Library Journal
Dyson (Making Malcolm, Oxford Univ., 1995), a Baptist minister and professor of communications at the University of North Carolina, has written a complex work on race and identity and what is needed to heal the country. The book comprises a series of essays following three themes: Testimonials, or lives of contemporary black men; Lessons, or the politics of black culture, from the Panthers to the current Congress; Songs of Celebration, which cross musical and cultural lines, from gospel to pop and gangsta rap. The book examines the impact of the O.J. Simpson case on the country, as well as the forces of politics and religion brought to bear on American blacks from the start of the Civil Rights movement to the present. This timely account is recommended for all academic and public libraries.-Kevin Whalen, Union P.L., N.J.
From the Publisher

"Michael Eric Dyson has given us a penetrating, thoughtful book on many of the issues confronting society today: families and raising children, crime and punishment, politics and poverty, racial tensions and the need to keep the lines of communication open. Insightful and challenging, Between God and Gangsta' Rap has an important message for all of us."--Marian Wright Edelman, President, The Children's Defense Fund

"These essays represent Dyson at his best, showing us his special affinity for black popular culture, his perspective as a minister, and his clear powers of analysis. He is the best of the new generation, and everyone interested in black culture--especially young people--will want to own this book."--Henry Louis Gates, Jr.

"Few books have spoken to me as powerfully and embracingly as this one by Michael Eric Dyson. It stirs the emotions, clarifies thought, moves the heart with its intimacies, incites the passions with its love of humanity, and animates the spirit with its breathtaking implicit conception of religion. Reading it was for me an intimate education in values and sensibility. I wish its many revelations of wisdom could reach those who lead our society and who need its compassionate insights and cautious, perceptive judgments."--Thomas Moore, author of Care of the Soul, Soul Mates, and Meditations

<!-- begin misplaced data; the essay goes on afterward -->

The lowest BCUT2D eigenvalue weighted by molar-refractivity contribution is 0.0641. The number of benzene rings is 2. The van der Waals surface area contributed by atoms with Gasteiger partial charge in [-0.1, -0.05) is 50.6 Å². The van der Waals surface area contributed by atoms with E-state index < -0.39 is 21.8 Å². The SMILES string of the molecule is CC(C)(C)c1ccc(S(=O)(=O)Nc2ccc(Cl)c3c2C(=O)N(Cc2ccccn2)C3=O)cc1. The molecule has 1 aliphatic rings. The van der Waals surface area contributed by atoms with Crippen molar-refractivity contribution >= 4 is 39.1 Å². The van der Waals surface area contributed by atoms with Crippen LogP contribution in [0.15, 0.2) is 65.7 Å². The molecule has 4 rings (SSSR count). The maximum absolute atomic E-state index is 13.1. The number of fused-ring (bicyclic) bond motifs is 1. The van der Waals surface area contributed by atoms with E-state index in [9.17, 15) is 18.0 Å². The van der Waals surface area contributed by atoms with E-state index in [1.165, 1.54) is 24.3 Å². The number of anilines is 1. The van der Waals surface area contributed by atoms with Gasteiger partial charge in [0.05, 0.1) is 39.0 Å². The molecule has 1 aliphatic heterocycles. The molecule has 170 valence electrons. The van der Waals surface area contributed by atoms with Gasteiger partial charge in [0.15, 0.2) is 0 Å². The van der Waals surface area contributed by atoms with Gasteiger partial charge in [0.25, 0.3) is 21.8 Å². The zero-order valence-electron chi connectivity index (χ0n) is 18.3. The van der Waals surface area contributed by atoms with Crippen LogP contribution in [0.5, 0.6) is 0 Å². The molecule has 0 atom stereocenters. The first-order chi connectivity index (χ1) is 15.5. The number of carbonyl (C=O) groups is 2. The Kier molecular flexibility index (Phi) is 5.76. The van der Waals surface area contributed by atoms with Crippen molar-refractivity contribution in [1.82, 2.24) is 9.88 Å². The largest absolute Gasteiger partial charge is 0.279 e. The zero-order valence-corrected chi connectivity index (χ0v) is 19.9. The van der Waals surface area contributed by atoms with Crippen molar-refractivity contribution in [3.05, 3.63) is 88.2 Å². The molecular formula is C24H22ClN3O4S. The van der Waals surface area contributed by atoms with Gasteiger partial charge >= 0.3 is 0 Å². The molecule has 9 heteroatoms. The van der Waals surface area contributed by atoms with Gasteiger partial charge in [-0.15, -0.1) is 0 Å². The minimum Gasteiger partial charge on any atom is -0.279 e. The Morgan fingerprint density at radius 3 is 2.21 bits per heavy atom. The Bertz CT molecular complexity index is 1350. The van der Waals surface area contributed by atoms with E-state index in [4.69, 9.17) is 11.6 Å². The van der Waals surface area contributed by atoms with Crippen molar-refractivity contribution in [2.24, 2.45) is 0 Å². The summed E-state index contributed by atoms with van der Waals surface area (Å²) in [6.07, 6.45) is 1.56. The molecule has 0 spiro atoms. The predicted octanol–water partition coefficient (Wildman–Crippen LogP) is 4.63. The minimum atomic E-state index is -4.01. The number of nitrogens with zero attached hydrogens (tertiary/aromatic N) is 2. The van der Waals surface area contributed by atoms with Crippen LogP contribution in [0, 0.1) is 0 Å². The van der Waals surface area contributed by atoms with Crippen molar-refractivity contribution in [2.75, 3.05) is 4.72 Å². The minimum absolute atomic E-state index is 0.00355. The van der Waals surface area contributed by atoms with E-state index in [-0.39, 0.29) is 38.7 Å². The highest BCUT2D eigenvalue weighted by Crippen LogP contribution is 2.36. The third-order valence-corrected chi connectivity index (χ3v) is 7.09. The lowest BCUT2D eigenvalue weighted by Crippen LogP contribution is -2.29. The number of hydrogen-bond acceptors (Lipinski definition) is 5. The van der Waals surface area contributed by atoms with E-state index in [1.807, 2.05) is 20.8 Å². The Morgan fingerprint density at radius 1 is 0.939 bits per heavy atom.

"Michael Eric Dyson is one of those rare intellectuals who actually manages to keep in touch with the real world. In Between God and Gangsta' Rap, he demonstrates that he has his finger on the cultural pulse of this sick country of ours. In the wake of a conservative movement that is launching yet another assault on our humanity, we need serious black thinkers and warriors to counteract that madness. This brother is one of them--he's a street fighter in suit and tie."--Nathan McCall, author of Makes Me Wanna Holler

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Product Details

  • ISBN-13: 9780195115697
  • Publisher: Oxford University Press, USA
  • Publication date: 1/28/1997
  • Edition description: Reprint
  • Pages: 240
  • Sales rank: 841,845
  • Product dimensions: 7.88 (w) x 5.19 (h) x 0.71 (d)

Meet the Author

About the Author:
Michael Eric Dyson is an ordained Baptist minister, Director of the Institute of African-American Research, and Professor of Communication Studies at the University of North Carolina, Chapel Hill. He is the author of the widely acclaimed Reflecting Black: African-American Cultural Criticism (winner of the 1994 Gustavus Myers Center Award for the Ouststanding Book on Human Rights) and Making Malcolm: The Myth and Meaning of Malcolm X (a New York Times and Philadephia Inquirer "Notable Book of 1994").